A Parent’s Guide to Social Media

As School Starts Again, Here’s How to Support Your Kids’ Mental Health

As fall approaches, the U.S. youth mental health crisis, while acknowledged by the government, has yet to show significant signs of improvement. For the third year in a row, the COVID pandemic will play a large role in the 2023-2024 back-to-school season, especially as hospitalizations are rising once again, per CDC data. Plus, it’s become impossible for anyone, including children, to escape the onslaught of relentlessly depressing headlines, whether it’s climate change or widespread gun violence – which, of course, includes school shootings.

COVID put a spotlight on kids’ mental health, and data tells us the pandemic has had a profoundly negative impact on it. According to studies from the US Department of Health and Human Services, anxiety in kids from ages 3 to 17 increased by 29 percent from 2016 to 2020. Depression increased by 27 percent.

Parents are all too aware of the problem. According to a 1000-person poll by Lurie Children’s Hospital of Chicago, 71 percent of parents believe the pandemic had taken a toll on their child’s mental health. Notably, 67 percent said they wished they’d been “more vigilant about their child’s mental health from the beginning.”

It’s not always easy to talk to your kids about mental health, but now more than ever, it’s crucial to do so — and you don’t have to go it alone. We spoke to experts about how to approach mental health conversations with sensitivity and openness, because the most important thing is to let your child know you’re there for them, no matter what they’re going through.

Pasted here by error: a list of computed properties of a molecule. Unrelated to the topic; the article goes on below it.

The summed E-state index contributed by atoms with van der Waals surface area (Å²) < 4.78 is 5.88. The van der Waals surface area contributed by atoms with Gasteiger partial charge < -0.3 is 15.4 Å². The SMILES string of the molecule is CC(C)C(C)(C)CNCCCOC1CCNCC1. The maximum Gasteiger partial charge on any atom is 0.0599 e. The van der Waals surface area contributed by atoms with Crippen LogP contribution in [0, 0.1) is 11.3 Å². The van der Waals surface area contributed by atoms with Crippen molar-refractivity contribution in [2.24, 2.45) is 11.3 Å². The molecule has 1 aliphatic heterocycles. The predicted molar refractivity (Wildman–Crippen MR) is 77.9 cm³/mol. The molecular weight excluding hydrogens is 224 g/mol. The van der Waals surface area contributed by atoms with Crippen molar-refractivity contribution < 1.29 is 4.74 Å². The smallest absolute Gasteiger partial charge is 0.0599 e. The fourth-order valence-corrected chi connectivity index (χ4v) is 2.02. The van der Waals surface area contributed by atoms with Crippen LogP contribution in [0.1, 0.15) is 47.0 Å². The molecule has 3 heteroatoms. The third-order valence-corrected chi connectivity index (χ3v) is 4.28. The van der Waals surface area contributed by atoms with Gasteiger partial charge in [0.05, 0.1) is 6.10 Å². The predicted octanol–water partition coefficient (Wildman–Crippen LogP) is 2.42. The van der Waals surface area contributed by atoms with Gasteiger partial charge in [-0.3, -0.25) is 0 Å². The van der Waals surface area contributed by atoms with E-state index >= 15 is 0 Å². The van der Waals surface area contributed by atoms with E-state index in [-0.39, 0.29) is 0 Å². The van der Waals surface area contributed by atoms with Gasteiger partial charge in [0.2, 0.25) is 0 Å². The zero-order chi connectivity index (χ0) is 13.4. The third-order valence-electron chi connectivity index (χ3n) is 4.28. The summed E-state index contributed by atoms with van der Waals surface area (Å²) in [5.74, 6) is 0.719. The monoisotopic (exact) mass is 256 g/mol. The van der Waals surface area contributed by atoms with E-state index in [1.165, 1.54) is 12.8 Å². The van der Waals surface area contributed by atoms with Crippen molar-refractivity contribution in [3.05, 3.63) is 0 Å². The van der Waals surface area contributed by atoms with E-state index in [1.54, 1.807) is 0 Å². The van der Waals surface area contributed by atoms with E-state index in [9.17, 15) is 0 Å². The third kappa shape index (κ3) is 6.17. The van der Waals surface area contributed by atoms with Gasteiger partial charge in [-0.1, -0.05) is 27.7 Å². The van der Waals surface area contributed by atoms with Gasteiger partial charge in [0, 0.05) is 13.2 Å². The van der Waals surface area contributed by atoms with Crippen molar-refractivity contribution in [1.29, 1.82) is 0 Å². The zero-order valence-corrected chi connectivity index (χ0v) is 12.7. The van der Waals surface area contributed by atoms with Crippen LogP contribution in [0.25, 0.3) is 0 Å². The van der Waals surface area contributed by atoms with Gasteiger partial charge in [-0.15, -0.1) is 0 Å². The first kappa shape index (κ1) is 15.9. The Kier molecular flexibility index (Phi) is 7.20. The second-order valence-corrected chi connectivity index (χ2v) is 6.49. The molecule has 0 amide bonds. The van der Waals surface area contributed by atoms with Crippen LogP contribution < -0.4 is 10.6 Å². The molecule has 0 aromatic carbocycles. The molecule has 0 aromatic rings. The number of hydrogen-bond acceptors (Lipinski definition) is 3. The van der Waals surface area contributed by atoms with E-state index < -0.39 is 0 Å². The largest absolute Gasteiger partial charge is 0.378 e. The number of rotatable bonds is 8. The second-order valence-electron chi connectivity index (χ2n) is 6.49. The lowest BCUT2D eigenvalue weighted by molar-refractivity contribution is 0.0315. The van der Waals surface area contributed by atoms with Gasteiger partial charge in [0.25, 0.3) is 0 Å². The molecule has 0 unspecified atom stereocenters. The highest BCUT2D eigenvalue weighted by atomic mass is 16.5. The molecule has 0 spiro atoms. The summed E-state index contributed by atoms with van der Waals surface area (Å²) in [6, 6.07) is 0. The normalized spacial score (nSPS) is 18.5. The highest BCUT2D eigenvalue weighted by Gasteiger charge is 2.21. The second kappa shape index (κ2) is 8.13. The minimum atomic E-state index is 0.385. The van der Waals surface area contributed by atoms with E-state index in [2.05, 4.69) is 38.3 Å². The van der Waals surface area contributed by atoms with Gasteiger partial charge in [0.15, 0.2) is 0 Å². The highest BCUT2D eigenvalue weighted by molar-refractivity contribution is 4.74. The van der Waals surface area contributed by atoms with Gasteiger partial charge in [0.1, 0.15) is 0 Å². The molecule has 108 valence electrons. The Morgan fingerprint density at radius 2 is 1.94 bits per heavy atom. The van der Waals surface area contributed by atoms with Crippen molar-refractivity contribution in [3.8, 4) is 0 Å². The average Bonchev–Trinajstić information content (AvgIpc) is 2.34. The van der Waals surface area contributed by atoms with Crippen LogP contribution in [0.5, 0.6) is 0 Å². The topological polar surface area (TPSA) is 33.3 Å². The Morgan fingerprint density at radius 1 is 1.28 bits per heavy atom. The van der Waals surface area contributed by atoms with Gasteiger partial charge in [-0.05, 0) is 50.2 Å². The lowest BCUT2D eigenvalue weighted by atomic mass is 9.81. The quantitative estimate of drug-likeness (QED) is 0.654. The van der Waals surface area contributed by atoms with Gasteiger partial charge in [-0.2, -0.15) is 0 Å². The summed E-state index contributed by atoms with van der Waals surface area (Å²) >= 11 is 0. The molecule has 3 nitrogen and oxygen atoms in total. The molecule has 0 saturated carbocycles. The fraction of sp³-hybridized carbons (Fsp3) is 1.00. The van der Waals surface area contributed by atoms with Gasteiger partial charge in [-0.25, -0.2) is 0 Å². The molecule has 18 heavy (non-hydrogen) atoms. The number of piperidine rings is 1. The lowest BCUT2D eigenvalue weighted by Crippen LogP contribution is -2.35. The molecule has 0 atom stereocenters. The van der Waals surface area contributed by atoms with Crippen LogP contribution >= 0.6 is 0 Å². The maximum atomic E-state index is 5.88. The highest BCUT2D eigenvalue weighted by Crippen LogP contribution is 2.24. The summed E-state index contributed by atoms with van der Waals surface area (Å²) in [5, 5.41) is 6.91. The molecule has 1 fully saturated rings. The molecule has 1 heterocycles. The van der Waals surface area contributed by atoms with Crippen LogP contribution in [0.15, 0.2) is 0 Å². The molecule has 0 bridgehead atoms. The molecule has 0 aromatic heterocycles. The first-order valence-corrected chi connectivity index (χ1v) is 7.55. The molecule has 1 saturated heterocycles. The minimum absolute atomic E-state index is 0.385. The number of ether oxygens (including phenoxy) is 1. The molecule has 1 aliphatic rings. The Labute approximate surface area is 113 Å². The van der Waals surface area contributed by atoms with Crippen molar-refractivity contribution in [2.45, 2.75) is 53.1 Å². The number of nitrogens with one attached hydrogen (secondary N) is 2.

Yes, It’s Possible to Raise ‘Conservative Kids in a Woke City.’ Katy Faust Explains How.

Many parents, regardless of their religion, quote this biblical truth found in Proverbs: “Train up a child in the way he should go; even when he is old he will not depart from it.” 

But in today’s culture, parents aren’t the only ones seeking to “train up” a child in the way he or she should go. Now, perhaps more than ever, we live in a society that wants to tell your child which way to go. 

Even in the most radical left cities in America, however, it’s still possible to raise kids who understand the truth, Katy Faust says. 

“If you are very intentional about training [your children] from the minute they can talk, your kids are not doomed,” Faust says, “regardless of whether you’re in a red state or a blue state, your kids are homeschooled or [in] private school or public school.”

Faust is co-author of the new book “Raising Conservative Kids in a Woke City: Teaching Historical, Economic, and Biological Truth in a World of Lies.” Also the founder of the pro-child rights organization Them Before Us, she joins “The Daily Signal Podcast” to explain how parents can influence their kids from a young age and raise them with the values they hold dear. 

Listen to the podcast below or read the lightly edited transcript:

Is it time to raise the white flag yet? Parents seem to be losing the social media fight. 

The average tween spent 5½ hours on screens between 2019 to 2021 — an increase of 17% from the prior four years, according to a survey by the nonprofit research organization Common Sense Media. Teens spent 8½ hours on screens, up from 7½ hours, during that time.

And as many parents might suspect when they spot their kid hunkered down on the couch swiping every few seconds, the time spent on devices has ratcheted up since the pandemic.

Apparently, social media — specifically Instagram, Snapchat and TikTok — are to blame for a large portion of this screen time.

The U.S. Surgeon General issued an advisory earlier this year noting that 95% of kids ages 13-17 say they are on social media and more than one-third say they use it almost constantly. 

“The most common question parents ask me is, ‘Is social media safe for my kids,’” U.S. Surgeon General Vivek Murthy wrote in his advisory. “The answer is that we don’t have enough evidence to say it’s safe, and in fact, there is growing evidence that social media use is associated with harm to young people’s mental health.” 

In the midst of an ongoing youth mental health crisis, Murthy, in issuing his advisory, worries that social media is helping fuel the crisis, with kids exposed to violent and sexual content, bullying and harassment while at the same time compromising their sleep and in-person time with friends and family.

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